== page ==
Here in the UK the Prime Minister Gordon Brown and his chancellor Alistair Darling (both Scot’s) are meeting oil industry chiefs to discuss the ‘soaring’ oil prices. There is however wide agreement that high oil prices, that is prices over $100 a barrel are here to stay. Indeed there are some who are predicting that $200 a barrel is on the horizon.
There reasons for the rise and rise of oil prices are multifarious, but nevertheless linked. Globalisation has a huge part to play. As one analyst stated on Radio Scotland this morning, “globalisation is a thirsty beast.” Thus demand in other parts of the world are pushing up prices here in the UK. This is in part due to the exponential growth of the Chinese economy, which has also pushed up other raw commodity prices such as steel. India is also a growing factor in this equation.
Actual oil production is perhaps less of an issue in the short to medium term, as the bottle neck which pushes up prices is the capacity at the refineries. Simply pumping more oil out the ground will therefore not solve the problem as there is not the refining capacity to deal with any large increases in supply.
All this worry about oil and how is effects the rest of the economy has got me thinking if we are in the throes of a larger structural economic change?
Since the eighteenth century Capitalism has grown to be the dominant economic model and we have seen it effortlessly transition from local, national, regional to global markets, conquering all and unifying all in its way. We have even seen it shift, at least here in the West from ‘heavy Capitalism’ to ‘light Capitalism’. Indeed we could call the commodity and financial markets ‘virtual capitalism’ and acknowledge that unlike ‘heavy capitalism’ (which has heavy industry as its base) and ‘light capitalism’ (which has service industries as its base) ‘virtual capitalism’ (based not on the exchange of ‘real money’ but of stocks and shares) does not obey the traditional economic rules but is spooked by rumour and confidence.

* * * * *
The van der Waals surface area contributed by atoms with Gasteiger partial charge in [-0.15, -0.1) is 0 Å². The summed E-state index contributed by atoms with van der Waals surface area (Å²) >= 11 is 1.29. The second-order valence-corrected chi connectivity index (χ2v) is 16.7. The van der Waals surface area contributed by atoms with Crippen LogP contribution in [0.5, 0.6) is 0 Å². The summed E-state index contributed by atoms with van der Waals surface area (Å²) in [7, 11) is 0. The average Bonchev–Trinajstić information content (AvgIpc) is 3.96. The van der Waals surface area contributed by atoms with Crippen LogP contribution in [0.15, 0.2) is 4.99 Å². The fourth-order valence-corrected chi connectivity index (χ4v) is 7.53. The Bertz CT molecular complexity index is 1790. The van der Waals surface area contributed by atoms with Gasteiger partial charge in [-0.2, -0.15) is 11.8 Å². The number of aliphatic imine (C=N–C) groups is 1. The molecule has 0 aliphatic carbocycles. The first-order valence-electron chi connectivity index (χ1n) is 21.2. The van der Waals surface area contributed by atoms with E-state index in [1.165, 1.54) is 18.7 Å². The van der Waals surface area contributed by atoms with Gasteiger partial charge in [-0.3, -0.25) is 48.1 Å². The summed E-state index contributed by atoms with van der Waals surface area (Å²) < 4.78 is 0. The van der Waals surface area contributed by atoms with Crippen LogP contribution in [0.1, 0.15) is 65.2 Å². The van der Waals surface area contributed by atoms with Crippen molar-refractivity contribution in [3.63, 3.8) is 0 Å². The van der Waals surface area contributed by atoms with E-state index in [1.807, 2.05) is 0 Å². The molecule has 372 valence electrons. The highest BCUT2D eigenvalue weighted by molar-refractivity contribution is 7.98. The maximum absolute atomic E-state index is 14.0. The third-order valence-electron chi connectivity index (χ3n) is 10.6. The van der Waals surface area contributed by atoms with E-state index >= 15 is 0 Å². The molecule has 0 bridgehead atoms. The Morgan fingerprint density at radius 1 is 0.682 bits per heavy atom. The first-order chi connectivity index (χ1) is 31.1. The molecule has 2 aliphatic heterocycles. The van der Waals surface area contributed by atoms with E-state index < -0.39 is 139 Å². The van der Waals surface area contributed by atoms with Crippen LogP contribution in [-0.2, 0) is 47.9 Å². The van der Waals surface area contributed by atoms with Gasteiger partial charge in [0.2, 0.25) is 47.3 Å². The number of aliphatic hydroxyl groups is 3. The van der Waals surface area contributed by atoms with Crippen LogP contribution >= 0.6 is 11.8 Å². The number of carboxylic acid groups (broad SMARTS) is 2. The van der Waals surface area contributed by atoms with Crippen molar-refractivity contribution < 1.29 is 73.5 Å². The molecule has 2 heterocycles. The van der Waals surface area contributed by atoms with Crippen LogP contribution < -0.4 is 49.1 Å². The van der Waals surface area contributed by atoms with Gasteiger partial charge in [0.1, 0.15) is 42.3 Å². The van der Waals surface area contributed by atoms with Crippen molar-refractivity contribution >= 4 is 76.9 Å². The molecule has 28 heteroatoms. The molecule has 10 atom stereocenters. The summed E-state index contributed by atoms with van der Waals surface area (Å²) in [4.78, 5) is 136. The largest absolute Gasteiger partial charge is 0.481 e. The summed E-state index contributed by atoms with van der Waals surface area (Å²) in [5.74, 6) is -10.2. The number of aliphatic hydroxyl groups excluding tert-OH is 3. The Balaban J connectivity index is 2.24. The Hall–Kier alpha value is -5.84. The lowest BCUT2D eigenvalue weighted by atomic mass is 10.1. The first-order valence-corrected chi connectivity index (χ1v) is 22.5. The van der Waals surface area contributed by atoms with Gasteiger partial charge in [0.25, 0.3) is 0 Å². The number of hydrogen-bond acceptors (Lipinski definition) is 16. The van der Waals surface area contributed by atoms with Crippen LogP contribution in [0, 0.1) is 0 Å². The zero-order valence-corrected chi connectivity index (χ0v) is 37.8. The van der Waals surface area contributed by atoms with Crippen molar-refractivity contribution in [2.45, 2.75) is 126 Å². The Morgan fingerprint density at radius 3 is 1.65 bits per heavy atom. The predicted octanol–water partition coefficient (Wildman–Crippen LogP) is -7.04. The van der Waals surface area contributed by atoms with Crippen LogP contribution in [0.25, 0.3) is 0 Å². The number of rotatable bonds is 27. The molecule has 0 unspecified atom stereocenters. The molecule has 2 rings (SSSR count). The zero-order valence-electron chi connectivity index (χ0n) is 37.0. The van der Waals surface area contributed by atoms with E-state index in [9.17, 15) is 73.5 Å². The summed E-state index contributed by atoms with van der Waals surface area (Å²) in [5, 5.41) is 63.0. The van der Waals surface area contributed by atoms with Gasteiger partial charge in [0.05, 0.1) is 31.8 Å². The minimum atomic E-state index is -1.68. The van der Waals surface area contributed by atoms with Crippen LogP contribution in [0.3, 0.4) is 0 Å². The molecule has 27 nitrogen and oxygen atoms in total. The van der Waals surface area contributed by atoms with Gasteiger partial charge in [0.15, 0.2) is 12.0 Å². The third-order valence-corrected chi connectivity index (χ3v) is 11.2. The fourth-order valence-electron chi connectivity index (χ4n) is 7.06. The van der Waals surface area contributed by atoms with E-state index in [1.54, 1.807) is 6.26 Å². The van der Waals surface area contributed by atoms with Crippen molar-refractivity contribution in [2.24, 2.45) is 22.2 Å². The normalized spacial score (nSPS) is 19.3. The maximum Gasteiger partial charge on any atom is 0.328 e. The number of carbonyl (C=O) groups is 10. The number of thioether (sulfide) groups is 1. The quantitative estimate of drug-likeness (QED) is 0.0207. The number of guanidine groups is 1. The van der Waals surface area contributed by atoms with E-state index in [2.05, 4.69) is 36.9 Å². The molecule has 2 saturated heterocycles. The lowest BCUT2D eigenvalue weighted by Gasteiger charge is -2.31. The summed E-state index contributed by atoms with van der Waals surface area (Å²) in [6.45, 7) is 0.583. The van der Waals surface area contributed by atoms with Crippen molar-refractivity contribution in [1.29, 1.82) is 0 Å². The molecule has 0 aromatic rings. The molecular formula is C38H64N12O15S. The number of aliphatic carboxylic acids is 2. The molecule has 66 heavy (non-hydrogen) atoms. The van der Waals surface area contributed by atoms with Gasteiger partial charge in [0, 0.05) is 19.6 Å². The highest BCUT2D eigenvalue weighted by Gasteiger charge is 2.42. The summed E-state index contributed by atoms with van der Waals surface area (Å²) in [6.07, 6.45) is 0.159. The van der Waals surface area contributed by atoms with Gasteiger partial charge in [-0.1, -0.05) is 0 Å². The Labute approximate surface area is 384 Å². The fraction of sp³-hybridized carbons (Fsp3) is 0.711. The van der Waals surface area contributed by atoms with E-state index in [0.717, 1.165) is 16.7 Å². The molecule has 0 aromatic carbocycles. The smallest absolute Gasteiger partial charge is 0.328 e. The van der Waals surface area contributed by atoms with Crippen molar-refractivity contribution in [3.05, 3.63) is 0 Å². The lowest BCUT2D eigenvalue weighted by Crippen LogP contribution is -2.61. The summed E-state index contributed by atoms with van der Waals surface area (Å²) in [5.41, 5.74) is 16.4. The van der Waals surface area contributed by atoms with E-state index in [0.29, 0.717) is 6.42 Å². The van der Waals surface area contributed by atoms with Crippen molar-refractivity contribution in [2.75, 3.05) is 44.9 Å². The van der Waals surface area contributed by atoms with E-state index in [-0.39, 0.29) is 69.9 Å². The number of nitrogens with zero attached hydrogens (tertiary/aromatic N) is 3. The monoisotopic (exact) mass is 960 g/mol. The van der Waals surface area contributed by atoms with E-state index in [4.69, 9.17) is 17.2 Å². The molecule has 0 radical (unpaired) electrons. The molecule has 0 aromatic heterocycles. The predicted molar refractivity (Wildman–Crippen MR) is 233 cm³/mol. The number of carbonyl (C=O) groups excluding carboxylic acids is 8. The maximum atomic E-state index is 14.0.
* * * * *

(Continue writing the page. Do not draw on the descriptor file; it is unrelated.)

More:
Yet to say that Capitalism has been a success is a statement given from a particular perspective. It’s the voice from the top, the rich elite to whom Capitalism has brought unparallel success. The trickledown effect of Capitalism whereby even those on the bottom are lifted our or poverty and enriched is one of the many myths of the system. For the majority of the world’s population global Capitalism has not, is not nor will it ever be a success.
The other great myth of Capitalism is that it can continue ad infinitum. If the whole debate about global warming has awoken us to anything it is that we live on a world of limited resources. Oil is a prime example, both in respects of how much is in the ground and how much at any one time we can refine. The world ecologically just cannot survive an economic system that is predicated on the consumption of ever more products faster and faster. Thus humanity cannot survive Capitalism in its present form.
We need to shift to ‘After Capitalism’. What this will look like I’m not sure. While technology may play a part in this shift it cannot provide all the answers, there needs to be more fundamental changes in how we consume. What I am sure about is that if we do not shift to something ‘after Capitalism’ then there is going to be severs economic hardship for many, many people. A shift to something ‘after Capitalism’ will also I think prove very difficult, and may also cause many to suffer. Yet, this seems to be the lesser of two evils if both humanity and the world we live on are to survive.